As allegations against Jim Jordan pile up, how long will Trump stick by his side?
Top Trump attack dog Rep. Jim Jordan (R-OH) is sinking under the weight of a sexual abuse scandal that just keeps getting worse — and now, a seventh witness has come forward to allege that Jordan knew about rampant sexual abuse at Ohio State University but did nothing about it.
Jordan, co-founder of the ultra-conservative House Freedom Caucus, was first called out last week by former Ohio State wrestlers who say that when Jordan was a wrestling coach at the university, he turned a blind eye to widespread sexual abuse of student athletes by team doctor Richard Strauss.
At first, three former wrestlers were willing to go on the record to accuse Jordan of enabling abuse. One said he had spoken to Jordan directly about the abuse at the time. Another even said that Jordan personally witnessed the team doctor and other faculty members behaving inappropriately in the team showers.
Later in the week, a fourth wrestler spoke out — and yet Trump still jumped to Jordan's defense.
"I don’t believe them at all," Trump said of the four allegations during a press gaggle aboard Air Force One Thursday. "I believe him. Jim Jordan is one of the most outstanding people I’ve met since I’ve been in Washington. I believe him 100 percent. No question in my mind. I believe Jim Jordan 100 percent. He’s an outstanding man."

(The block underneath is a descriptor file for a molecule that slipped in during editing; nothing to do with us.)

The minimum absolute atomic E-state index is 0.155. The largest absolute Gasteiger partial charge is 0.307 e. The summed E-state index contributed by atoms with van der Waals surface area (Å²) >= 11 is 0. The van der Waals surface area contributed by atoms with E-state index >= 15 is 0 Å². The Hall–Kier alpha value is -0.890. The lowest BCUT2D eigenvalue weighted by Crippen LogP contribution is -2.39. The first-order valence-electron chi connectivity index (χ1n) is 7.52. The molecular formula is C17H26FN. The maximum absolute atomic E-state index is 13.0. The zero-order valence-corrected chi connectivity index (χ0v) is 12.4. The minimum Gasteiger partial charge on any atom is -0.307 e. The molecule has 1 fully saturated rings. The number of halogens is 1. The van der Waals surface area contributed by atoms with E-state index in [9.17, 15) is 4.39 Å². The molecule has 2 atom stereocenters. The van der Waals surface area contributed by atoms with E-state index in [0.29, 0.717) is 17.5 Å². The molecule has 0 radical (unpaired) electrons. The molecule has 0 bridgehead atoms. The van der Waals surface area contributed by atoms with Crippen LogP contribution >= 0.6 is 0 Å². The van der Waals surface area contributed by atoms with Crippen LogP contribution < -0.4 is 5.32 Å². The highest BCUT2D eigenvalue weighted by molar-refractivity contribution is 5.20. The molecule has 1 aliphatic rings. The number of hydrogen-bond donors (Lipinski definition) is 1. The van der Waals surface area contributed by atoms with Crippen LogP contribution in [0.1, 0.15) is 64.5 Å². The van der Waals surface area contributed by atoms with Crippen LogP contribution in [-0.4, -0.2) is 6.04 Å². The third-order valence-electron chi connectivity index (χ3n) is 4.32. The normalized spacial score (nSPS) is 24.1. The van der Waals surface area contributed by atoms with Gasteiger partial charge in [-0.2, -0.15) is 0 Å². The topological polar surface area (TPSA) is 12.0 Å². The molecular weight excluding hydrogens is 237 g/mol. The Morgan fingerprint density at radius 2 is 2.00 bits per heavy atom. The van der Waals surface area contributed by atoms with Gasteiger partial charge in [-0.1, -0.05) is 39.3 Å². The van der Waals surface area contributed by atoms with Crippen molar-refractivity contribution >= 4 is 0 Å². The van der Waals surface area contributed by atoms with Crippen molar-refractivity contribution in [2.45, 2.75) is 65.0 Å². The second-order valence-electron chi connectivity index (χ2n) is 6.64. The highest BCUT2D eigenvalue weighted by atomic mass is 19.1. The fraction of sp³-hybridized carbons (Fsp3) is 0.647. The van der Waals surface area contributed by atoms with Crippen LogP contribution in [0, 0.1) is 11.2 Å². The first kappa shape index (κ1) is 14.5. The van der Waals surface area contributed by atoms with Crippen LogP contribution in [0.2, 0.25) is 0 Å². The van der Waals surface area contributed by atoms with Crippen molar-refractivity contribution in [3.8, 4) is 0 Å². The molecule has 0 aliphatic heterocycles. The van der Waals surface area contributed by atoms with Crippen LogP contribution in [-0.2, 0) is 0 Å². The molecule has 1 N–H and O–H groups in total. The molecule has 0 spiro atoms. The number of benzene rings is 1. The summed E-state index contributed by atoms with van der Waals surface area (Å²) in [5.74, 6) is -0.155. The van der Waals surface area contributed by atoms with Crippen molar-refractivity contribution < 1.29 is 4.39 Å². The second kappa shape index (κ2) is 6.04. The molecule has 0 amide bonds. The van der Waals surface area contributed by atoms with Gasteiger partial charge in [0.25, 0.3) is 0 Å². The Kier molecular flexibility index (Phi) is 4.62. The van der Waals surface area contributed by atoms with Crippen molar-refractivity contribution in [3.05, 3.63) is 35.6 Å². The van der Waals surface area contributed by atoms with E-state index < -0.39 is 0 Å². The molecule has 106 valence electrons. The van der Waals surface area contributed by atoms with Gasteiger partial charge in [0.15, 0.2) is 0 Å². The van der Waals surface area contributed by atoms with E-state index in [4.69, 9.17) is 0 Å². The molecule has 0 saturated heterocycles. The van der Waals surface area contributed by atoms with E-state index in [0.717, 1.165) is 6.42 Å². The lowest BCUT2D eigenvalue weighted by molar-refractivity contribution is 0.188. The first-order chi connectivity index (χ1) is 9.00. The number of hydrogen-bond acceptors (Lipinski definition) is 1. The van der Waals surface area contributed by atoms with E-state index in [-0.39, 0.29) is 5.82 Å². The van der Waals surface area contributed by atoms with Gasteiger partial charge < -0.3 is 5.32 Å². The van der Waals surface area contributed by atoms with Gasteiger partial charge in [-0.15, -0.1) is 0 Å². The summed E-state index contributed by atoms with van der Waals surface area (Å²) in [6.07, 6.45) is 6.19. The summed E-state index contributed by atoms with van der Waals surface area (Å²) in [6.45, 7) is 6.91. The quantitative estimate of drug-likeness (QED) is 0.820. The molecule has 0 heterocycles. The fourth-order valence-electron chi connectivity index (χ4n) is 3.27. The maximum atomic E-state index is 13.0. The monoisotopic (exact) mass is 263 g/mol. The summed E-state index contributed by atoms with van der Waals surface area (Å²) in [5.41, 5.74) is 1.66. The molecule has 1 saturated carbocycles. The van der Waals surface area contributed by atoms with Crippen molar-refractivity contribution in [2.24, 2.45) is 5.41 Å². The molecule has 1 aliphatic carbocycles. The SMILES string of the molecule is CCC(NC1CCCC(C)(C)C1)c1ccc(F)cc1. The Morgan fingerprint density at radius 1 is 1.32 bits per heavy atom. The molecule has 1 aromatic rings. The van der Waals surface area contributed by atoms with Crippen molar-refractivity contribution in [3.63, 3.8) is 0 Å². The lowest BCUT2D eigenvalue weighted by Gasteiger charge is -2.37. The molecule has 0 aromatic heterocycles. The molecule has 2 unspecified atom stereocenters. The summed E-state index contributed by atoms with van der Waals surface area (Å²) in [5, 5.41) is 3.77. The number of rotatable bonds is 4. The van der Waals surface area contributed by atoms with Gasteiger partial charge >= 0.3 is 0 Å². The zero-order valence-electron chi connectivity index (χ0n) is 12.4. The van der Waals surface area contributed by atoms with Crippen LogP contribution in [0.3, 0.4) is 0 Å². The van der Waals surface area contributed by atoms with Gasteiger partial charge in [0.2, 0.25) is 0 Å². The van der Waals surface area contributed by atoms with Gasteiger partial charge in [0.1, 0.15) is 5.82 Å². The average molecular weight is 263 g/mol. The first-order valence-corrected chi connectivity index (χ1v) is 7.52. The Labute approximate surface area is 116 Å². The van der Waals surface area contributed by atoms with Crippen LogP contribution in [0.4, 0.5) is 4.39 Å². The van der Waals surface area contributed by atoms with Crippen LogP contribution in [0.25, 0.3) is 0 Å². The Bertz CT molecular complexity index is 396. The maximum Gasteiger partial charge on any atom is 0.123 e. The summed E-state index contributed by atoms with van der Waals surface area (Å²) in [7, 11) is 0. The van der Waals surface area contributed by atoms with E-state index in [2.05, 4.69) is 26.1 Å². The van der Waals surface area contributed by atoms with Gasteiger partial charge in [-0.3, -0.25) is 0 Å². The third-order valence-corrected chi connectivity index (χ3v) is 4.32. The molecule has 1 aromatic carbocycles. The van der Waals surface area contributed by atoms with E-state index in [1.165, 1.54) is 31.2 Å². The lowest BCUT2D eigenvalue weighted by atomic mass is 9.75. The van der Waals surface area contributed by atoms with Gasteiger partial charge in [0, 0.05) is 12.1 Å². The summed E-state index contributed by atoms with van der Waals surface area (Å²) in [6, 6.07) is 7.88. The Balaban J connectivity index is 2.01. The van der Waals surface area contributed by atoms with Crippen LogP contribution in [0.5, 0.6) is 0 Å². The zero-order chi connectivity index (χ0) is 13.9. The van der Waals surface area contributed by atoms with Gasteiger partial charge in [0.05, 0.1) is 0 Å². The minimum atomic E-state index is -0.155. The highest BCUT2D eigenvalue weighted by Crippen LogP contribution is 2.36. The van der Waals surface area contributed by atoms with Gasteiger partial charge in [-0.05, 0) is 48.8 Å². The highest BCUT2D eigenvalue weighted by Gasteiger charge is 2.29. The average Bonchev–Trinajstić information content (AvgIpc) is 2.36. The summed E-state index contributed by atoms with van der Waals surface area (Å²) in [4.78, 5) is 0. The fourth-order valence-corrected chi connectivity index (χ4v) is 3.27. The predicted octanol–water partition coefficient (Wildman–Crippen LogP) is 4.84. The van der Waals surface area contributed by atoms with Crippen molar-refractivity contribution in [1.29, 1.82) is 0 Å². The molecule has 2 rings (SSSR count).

Now, a total of seven witnesses have come forward to implicate Jordan. And Trump shows no signs yet of changing his tune on Jordan.
Most recently, former Ohio State wrestler David Range told The Washington Post that Jordan "definitely knew" about the abuse that was going on.
"We talked about it all the time in the locker room,” Range told the paper. "Everybody joked about it and talked about it all the time."
But perhaps most damning, Jordan himself appeared to corroborate what these witnesses have been saying.
The day after Trump defended him, Jordan appeared on Fox News to defend himself, and repeatedly told Bret Baier that "conversations in a locker room are a lot different than allegations of abuse."
Three times during the interview, Jordan tried to make a distinction between "conversations in a locker room" and a formal report of abuse.
He even suggested that the wrestlers were lying about being abused, and that their accusations against him were politically motivated.
And even seven witnesses probably doesn't faze Trump — after all, Trump claims that all 19 women accusing him of sexual assault and harassment are liars.
For Trump, Jordan's culpability in sexual abuse may be more of a feature than a bug.
But as disgraced Environmental Protection Agency chief Scott Pruitt demonstrates, there is a limit to Trump's loyalty. After months of scandal, Pruitt was finally forced to resign this week.
Trump is sticking by his loyal attack dog for now — but that could easily change as soon as Trump feels it is no longer politically advantageous to defend Jordan.
Published with permission of The American Independent Foundation.